Health officials in Mahoning and Trumbull counties are preparing for local distribution of COVID-19 vaccines, but there are still many uncertainties.
Also, because of the time it will take for the state to receive enough doses to vaccinate most Ohioans, the end of mask wearing and social distancing is not yet on the horizon.
“The doses will trickle down, but we are nowhere near ready to be done with mask wearing, social distancing and other COVID-19 precautions,” said James Pantalone, an official with Trumbull County’s emergency operation center and Howland fire chief. “It will take time, even after the doses are coming in, and we are vaccinating at full swing.”
Pantalone said local officials are “not just sitting back,” though information is still rolling in. “We’re being aggressive, pursuing all of our options and planning for everything and anything.”
It’s truly a day-at-a-time issue, he said.
“There are a lot of questions still being answered every day. But we are flexible and fluid, and because of good planning able to implement plans on short notice,” Pantalone said. “It has been challenging to plan for, but I am encouraged overall when I see what is going on across the nation with the massive distribution process and the undertaking. It is absolutely phenomenal, the feats being made are amazing.”
Ryan Tekac, Mahoning County health commissioner, and Sandra Swann, director of nursing for Trumbull County Combined Health District, said both health departments have performed mass vaccination planning exercises and are well-prepared to handle this vaccine.
“From a local health department standpoint, this is what we do. We plan, we exercise this similar situation every year. I am very confident we have plans in place for this scenario,” Tekac said.
Swann said health and emergency operation center officials are working to help get providers registered to receive doses directly to administer. Providers will receive mostly online training on storage and administering the vaccine, she said.
The vaccine produced by Pfizer Inc. and its German partner BioNTech got conditional approval from the Food and Drug Administration Friday evening. Shots for health workers and nursing home residents are expected to begin in the coming days.
ROUNDS OF DOSES
The first round of doses are slated for the health care workers who take care of COVID-19 patients in 10 specific Ohio hospitals — none of which are in the Mahoning Valley — and through CVS and Walgreens for people living and working in long-term care facilities. This round includes approximately 98,000 doses from Pfizer.
The next round is expected to carve out doses for local health departments to distribute to emergency medical response personnel such as EMTs and people with developmental disabilities or mental health issues living in group settings.
As the doses roll in, they will make their way to other hospitals to vaccinate the health care workers that handle COVID-19 patients.
It will take time for all of the people in the first part of the first phase, known as Phase 1A, to receive vaccinations, and the timeline is dependent completely on how quickly the state receives doses, and how the state distributes those doses.
Health officials in Mahoning and Trumbull counties can’t say how long it might take for members of the public to receive the vaccines.
Around Dec. 22, if approval is granted, Moderna is expected to release 201,000 doses to the state, which will be sent to 98 Ohio hospital to vaccinate health care workers who work with COVID-19 patients, and to 108 health departments to vaccinate front-line workers such as EMTs.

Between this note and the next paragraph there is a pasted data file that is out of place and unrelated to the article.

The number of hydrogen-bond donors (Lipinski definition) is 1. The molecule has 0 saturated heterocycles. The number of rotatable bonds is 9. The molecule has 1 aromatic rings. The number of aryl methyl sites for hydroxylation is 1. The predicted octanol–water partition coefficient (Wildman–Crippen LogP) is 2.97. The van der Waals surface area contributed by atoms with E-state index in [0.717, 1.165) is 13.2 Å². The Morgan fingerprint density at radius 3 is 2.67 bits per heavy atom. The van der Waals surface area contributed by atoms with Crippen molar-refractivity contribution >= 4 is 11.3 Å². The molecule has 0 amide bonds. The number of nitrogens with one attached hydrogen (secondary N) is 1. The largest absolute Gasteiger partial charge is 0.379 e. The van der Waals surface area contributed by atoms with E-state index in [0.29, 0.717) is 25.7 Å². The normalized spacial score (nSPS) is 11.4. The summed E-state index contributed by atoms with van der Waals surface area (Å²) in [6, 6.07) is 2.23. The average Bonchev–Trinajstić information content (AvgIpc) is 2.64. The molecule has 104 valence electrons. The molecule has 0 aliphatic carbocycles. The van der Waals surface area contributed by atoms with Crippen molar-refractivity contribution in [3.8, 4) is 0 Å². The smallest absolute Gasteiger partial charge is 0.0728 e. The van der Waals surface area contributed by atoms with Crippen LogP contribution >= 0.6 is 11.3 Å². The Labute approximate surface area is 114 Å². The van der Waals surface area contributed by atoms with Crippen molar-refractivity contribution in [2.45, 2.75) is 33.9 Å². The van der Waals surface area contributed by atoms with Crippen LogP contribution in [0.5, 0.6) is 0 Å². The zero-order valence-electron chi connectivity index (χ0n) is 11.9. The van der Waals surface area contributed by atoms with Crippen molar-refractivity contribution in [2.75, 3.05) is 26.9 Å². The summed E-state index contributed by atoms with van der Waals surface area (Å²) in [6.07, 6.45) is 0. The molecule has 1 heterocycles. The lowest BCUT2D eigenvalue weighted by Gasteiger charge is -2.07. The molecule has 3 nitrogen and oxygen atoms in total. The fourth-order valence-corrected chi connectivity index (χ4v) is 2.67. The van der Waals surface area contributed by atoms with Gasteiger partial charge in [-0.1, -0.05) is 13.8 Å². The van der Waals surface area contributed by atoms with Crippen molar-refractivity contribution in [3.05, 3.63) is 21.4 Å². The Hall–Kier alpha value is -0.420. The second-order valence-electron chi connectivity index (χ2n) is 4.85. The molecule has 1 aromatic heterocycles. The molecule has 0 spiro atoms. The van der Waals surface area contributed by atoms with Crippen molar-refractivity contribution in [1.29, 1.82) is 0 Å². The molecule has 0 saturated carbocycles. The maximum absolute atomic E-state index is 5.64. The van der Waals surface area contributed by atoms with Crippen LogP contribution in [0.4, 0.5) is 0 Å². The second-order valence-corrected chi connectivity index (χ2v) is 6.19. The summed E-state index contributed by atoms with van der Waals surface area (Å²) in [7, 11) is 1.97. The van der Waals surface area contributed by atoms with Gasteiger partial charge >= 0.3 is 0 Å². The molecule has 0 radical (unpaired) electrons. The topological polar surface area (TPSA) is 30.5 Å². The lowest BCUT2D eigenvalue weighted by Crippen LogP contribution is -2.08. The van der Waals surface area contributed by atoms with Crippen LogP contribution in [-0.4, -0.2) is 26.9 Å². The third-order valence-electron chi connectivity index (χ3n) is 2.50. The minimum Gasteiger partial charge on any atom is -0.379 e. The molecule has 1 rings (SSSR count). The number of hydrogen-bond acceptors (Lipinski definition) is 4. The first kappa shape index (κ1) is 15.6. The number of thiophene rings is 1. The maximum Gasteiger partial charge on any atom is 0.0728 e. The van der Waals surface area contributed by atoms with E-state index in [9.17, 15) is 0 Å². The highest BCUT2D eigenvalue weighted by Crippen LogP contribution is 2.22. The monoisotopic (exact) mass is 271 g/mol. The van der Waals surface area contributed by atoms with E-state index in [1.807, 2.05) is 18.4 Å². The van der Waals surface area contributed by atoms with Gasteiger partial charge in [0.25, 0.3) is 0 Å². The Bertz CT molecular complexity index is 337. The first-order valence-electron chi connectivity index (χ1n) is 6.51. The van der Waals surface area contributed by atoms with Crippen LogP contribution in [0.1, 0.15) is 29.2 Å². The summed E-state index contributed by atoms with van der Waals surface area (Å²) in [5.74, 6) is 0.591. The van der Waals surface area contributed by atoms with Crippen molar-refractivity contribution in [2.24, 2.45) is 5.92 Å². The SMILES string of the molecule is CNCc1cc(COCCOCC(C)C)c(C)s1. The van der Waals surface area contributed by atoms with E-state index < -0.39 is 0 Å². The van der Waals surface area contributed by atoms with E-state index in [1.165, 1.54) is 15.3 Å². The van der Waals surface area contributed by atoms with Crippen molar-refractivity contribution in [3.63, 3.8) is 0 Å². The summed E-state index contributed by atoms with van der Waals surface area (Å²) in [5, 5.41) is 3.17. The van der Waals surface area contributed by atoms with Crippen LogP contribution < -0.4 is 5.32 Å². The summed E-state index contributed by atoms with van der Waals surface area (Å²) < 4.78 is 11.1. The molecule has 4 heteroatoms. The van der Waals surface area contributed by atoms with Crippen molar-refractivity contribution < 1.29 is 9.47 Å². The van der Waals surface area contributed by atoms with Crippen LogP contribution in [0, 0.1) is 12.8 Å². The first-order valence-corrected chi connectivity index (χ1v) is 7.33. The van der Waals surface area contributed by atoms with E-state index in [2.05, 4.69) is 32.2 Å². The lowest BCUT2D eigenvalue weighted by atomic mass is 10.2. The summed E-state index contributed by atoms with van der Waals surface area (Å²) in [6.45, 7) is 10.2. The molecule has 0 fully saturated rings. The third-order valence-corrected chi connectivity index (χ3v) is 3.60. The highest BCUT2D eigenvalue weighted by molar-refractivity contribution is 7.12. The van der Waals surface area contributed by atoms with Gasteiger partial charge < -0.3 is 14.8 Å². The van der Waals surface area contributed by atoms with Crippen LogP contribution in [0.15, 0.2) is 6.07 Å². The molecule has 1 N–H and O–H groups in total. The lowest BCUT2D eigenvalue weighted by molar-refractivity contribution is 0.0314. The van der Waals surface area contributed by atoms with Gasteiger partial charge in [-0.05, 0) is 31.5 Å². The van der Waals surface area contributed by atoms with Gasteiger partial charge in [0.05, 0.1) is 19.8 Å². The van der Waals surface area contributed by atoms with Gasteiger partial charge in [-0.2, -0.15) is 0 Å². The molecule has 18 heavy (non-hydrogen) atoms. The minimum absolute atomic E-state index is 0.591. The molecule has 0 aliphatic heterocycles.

Around the same time, Pfizer is expected to release another 123,000 doses, though the number is tentative, which will be distributed to those in congregate-care settings such as nursing homes.
Then, a few days later, 148,000 Pfizer vaccines are expected, and another 89,000 doses from Moderna.
Gov. Mike DeWine stressed the shipment amounts could change. Both vaccines require a second dose, but the person has to wait three to four weeks between the shots. So, shipments in January are expected to go toward second doses, DeWine said, and that is when the state will actually start to see people gaining immunity.
If those doses come through, that amounts to about 659,000 doses for the entire state in the first few weeks, some of which may go toward second doses for some.
Ohio’s population is about 11.69 million.
There are approximately 530,000 people in Trumbull, Mahoning and Columbiana counties.
It is unclear, at this point, if manufacturing and distribution of the virus will speed up.
It may seem like the first wave of doses are a “drop in the bucket,” Pantalone said, but getting those in the first phase vaccinated will make a big impact on the virus, protecting the health care workers who care for the sick and some of the most vulnerable people, Pantalone said.
Local health departments also are waiting for guidance on who can take the vaccine.
Those with allergies to any of the vaccine’s components likely won’t be able to, but local health officials are still waiting for guidance to see what age range a person must be to take it and whether pregnancy would prevent someone from taking it. It appears children will not be receiving the vaccine, as trials with children are just beginning.
Once it is time for members of the public to receive the vaccine, health departments likely will coordinate mass vaccination events, as they did for H1N1 vaccine distribution, Tekac said.
In the initial phases, however, vaccines are expected to be administered on location at long-term care facilities, departments and group homes, though details are not finalized and there are likely to be different protocols based on the individual circumstances of the locations.